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Memory

How are we remembered? How long will ceremonies in our memory be done? Will our survivors erect visible monuments over our lives?

Image may contain: Grave, Headstone, Cemetery, Yard, Grass.

During the Viking age, burial mounds of chieftains were visible signs of who held high esteem in society. Until the health act of 1805 ruled that everyone had to be buried in churchyards, wealthy citizens paid large sums to be buried in high status areas under church floors.

Older cemeteries may be seen as bearers of history. During the 18th and 19th century, it was common that families buried their dead in local churchyards where it was possible to follow genealogy over several generations. In the towns, where there was a lack of space, families often ordered graves in "double depth and double width" in order to make sure that their relations could be buried together. Greater mobility and changes in family patterns during the last fifty years have led to each generation appropriating graves independently of previous generations.

How long are buried people allowed to "rest in peace"? According to the burial laws, a grave's "free period" is 20 years. After this time, a cemetery can request a rental fee for the use of the space. A permanent memorial in a cemetery is therefore dependent upon later generations.

Moving and taking graves away is not a new phenomenon. Gravestones have throughout history been used as building materials. During repairs of a building in Oslo in 2000, a gravestone was found in the foundation. The stone was probably from the last half of the 16th century, and comes either from nearby Christ Churchyard or the churchyard at Old Aker Church. The stone is decorated with skull and crossbones as a reminder of the transient nature of life. Historians believe that the stone was used as building material also before it was used as part of the present building from 1870.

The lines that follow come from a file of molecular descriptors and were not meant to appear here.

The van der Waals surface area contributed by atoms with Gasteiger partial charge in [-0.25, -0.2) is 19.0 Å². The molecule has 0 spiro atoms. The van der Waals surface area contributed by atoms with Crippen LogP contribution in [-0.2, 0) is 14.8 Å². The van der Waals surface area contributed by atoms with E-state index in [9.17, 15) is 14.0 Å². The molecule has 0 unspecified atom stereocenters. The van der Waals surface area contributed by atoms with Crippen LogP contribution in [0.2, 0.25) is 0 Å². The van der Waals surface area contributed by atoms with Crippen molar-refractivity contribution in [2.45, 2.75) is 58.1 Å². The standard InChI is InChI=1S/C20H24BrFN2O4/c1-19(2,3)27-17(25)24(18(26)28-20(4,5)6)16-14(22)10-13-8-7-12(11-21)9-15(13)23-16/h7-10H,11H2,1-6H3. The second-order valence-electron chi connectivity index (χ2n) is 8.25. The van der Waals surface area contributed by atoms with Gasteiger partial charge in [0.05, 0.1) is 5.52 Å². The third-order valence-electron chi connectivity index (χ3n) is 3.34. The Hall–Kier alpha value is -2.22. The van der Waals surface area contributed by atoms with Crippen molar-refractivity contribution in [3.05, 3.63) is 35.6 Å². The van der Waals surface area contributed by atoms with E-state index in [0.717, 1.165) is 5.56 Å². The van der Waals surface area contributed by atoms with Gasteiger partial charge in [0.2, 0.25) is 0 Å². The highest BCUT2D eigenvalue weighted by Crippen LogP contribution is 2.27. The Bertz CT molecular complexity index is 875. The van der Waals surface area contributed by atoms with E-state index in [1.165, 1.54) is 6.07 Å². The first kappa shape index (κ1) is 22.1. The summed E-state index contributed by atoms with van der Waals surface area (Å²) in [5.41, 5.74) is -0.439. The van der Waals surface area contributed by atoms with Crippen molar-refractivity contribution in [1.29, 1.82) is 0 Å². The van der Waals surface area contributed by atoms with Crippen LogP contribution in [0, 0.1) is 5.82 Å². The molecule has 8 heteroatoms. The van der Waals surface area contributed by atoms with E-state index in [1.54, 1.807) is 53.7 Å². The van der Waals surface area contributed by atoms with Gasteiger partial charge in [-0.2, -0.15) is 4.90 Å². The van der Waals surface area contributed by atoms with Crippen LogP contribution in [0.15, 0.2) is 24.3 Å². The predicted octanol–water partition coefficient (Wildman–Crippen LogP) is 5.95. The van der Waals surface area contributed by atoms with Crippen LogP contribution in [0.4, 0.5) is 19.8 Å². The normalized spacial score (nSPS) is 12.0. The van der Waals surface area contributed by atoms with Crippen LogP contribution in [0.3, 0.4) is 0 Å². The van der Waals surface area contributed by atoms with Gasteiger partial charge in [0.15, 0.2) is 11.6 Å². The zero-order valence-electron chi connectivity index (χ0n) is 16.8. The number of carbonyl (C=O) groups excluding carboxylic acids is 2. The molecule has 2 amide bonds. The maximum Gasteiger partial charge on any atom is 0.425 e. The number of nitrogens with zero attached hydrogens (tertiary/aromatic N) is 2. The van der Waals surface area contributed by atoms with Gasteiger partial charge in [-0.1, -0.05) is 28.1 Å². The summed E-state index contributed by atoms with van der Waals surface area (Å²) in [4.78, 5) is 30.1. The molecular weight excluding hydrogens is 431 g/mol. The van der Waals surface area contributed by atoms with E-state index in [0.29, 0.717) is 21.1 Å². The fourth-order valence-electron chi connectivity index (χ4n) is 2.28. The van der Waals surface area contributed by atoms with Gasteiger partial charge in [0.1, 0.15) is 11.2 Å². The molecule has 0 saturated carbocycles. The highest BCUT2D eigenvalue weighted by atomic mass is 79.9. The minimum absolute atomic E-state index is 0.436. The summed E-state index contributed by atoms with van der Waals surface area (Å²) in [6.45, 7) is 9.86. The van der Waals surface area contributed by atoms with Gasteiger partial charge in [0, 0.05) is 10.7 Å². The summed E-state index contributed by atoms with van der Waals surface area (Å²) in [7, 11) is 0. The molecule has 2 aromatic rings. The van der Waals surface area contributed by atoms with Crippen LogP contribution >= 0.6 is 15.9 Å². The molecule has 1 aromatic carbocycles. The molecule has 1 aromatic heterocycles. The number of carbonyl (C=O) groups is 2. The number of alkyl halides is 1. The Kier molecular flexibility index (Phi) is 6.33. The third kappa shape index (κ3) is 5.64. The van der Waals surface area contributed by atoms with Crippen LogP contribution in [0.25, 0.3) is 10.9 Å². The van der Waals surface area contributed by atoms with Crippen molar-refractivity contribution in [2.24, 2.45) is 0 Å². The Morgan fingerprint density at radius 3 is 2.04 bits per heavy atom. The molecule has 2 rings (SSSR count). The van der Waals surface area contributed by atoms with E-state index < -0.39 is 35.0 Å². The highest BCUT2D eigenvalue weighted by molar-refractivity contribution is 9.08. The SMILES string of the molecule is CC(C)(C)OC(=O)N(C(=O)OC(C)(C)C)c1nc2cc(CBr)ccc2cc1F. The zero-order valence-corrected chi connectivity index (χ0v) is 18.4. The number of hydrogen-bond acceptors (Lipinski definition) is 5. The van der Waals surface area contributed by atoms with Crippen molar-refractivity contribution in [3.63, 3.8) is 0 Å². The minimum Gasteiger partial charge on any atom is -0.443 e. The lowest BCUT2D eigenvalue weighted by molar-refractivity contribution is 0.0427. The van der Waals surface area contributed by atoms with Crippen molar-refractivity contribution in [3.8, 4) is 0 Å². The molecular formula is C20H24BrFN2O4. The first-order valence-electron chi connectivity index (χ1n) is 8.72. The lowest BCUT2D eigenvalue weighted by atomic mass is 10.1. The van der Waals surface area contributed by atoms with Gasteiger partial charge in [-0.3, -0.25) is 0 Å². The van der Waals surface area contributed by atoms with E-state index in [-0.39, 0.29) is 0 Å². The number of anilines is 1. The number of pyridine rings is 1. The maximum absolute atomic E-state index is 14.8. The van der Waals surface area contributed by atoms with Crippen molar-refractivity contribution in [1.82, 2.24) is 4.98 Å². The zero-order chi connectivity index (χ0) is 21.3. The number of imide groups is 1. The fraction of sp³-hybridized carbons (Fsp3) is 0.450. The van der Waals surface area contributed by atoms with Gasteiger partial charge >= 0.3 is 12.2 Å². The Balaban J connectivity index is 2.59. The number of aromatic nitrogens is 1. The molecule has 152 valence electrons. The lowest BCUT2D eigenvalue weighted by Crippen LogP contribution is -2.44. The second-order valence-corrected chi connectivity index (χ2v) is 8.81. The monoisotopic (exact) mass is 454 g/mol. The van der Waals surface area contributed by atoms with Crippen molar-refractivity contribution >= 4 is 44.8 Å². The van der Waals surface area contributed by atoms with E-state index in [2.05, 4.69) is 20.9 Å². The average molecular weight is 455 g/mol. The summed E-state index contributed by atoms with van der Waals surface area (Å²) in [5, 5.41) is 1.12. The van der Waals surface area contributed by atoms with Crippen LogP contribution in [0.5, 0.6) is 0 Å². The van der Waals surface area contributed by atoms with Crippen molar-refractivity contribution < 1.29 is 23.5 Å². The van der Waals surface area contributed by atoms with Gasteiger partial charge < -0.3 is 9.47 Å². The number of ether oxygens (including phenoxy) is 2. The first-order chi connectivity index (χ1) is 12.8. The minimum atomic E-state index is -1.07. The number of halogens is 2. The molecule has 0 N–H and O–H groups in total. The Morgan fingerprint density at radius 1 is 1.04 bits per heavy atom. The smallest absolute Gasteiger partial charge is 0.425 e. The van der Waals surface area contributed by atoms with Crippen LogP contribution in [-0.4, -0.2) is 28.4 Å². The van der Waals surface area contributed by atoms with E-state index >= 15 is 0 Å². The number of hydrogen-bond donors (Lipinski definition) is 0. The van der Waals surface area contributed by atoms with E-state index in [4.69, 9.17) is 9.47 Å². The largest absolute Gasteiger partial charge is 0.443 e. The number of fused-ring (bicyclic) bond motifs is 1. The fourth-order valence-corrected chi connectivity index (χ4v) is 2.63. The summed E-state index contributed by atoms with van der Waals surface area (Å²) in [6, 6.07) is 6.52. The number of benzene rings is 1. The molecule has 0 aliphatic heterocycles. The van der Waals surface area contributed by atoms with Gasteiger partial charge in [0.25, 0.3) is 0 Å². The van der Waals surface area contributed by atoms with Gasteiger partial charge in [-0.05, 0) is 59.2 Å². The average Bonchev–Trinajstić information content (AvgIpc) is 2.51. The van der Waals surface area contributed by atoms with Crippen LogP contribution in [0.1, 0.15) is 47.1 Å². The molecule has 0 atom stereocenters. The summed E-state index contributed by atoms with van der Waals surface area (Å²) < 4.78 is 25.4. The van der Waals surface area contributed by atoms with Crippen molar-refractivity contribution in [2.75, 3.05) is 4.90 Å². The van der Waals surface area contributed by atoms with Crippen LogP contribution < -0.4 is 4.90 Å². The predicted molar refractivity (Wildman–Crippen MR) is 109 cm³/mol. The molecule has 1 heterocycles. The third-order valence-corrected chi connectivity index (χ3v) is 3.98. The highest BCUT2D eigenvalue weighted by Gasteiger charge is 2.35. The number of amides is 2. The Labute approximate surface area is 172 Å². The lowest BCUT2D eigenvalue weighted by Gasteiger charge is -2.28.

When photographic media became available during the 1830's, they were immediately taken in use for making permanent representations of the dead. There were often no pictures taken of people while they were alive. Photographs could act as solace, or as a way to share the reality of death with others. The pictures could be exhibited in the home, and people who weren't able to attend the funeral could be sent copies. Already from its beginnings, therefore, was photography a way of helping people to live with death, and remember their close ones.

In Islam are all people equal in death, and many believe therefore that no gravestone is necessary in order the enhance the importance of the life of the deceased. God doesn't need a gravestone in order to find the dead person, either. In an Islamic cemetery in Norway will therefore many of the graves be unmarked.

Published Mar. 24, 2020 12:03 PM - Last modified Mar. 27, 2020 1:16 PM